But these feats are overshadowed by the stellar acting. Gabourey Sidibe in her debut role as Precious is nothing short of a marvel. She conveys such anger and hardness in her face, which I only truly appreciated after seeing this exuberant young woman interviewed on Ellen. Sidibe is nothing like the understatedly fierce Precious. All the more reason for Sidibe to get some award nominations, about which there's already been much buzz.
Stand-up comic Mo'Nique also offers an award-worthy performance as Precious' mom, Mary. We hate her. We're horrified by her. Then we pity her. The emotions she expresses and elicits are amazing. And all from a comedienne. Mariah Carey and Sherri Shepherd also give great performances, most notably for how stripped down and almost unrecognizable they are as ordinary women. The truth about incest and illiteracy and teen pregnancy isn't prettied up here. Neither are the actors.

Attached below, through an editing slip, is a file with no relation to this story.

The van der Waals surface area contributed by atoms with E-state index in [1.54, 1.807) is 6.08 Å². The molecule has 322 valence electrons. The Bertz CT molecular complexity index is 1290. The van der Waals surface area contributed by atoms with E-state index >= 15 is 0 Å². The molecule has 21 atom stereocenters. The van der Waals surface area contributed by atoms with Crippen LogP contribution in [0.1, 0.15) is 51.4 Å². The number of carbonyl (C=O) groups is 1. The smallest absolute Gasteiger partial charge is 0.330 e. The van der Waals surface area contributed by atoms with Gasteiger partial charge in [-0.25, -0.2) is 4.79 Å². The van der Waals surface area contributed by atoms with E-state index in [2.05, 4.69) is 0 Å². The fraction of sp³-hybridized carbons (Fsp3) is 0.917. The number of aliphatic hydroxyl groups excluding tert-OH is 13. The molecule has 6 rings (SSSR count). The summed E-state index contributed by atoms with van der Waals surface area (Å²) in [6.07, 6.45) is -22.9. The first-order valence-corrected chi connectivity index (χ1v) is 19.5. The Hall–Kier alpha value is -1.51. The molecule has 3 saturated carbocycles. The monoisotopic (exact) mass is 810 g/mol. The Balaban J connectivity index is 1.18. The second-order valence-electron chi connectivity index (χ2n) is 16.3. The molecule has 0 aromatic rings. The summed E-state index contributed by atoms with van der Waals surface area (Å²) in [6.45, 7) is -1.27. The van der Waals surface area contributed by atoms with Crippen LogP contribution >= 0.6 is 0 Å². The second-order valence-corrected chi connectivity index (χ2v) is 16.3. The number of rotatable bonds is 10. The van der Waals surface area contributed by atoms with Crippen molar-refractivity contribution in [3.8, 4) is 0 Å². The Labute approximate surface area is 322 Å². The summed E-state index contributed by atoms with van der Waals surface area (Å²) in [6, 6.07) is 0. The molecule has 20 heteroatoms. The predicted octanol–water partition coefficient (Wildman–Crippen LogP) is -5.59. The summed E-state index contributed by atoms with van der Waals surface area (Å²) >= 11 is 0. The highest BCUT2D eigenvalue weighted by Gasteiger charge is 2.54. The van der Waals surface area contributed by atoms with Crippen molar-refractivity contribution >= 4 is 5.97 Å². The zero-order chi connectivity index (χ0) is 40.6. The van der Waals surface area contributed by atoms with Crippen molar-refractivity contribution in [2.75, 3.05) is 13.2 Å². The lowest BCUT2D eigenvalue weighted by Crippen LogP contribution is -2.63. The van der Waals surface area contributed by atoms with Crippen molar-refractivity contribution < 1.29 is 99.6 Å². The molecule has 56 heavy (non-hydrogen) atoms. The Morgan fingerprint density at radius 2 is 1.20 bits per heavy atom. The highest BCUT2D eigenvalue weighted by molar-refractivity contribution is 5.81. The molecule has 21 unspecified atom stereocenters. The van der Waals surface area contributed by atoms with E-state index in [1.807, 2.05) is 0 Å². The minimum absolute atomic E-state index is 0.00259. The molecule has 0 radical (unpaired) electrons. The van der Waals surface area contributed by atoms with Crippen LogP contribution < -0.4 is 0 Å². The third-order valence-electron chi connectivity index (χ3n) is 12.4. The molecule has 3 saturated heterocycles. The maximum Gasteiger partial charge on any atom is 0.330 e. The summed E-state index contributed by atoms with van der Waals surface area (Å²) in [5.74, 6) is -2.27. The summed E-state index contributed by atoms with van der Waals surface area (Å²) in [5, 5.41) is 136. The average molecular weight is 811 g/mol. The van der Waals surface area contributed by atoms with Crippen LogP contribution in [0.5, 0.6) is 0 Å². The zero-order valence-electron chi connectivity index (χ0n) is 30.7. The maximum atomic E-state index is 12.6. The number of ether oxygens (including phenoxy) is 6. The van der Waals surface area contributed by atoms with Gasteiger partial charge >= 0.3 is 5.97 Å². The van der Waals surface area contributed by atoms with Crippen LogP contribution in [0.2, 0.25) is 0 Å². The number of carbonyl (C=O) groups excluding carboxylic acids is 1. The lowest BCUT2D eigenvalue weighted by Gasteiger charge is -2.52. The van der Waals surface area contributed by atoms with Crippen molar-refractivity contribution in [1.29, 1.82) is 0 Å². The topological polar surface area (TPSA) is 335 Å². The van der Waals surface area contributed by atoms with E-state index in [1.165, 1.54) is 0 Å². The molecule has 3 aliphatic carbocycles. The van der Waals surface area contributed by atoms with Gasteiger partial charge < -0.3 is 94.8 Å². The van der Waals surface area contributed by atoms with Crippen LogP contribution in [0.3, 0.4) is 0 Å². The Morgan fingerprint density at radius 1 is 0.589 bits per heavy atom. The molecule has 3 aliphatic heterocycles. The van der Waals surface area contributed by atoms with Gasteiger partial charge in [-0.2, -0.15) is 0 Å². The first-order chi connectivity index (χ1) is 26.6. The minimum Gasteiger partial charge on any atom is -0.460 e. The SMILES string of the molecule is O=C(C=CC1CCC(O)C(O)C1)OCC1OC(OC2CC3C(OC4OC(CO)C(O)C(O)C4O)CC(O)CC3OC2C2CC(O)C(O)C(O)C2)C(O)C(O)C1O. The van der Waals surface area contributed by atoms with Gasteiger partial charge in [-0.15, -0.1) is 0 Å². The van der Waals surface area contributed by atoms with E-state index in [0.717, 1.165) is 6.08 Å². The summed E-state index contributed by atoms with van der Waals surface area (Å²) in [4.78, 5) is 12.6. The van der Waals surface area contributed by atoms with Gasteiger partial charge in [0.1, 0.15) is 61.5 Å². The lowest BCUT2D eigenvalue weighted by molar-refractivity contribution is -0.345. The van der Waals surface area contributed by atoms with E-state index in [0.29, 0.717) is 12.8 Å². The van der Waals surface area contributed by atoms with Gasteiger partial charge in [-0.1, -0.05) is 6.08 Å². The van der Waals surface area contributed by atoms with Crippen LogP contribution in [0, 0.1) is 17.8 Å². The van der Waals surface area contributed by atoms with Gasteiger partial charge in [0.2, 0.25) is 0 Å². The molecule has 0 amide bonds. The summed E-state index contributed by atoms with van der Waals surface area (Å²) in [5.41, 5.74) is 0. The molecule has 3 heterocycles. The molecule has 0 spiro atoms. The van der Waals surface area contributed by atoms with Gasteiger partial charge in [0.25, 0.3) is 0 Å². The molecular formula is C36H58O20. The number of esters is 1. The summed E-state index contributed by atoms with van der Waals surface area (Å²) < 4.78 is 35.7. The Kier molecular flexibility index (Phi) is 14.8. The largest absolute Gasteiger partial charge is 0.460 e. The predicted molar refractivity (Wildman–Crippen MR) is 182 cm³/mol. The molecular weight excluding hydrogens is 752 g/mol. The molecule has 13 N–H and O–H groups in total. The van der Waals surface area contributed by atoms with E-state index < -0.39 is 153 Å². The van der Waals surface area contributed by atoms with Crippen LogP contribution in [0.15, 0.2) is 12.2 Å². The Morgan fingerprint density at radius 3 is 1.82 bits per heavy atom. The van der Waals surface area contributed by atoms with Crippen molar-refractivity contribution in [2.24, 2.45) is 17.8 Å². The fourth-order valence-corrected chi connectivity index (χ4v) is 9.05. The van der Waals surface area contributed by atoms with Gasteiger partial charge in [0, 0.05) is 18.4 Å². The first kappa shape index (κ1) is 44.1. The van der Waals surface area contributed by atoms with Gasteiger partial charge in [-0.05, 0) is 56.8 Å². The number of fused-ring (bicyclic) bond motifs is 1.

One of the truths about those social ills that's really brought to light is the cyclical nature of these things. You look at Precious, a 16-year-old illiterate girl with one kid and another in the womb, and wonder how on earth she got to be this way. Then you step back and look at her home life and her mom. Then you wonder how her mom got to be so hateful and entitled, and you peel back the layer again and see what led her to this place. We see in staggering detail how each of us is in part a result of our circumstances—and more importantly, how we respond to these circumstances. And we see how very much our response can impact those around us. We also see the devastating consequences of generational sin, of jealousy, of anger that's been allowed to grow and fester. And of desperation for love that falls oh so short.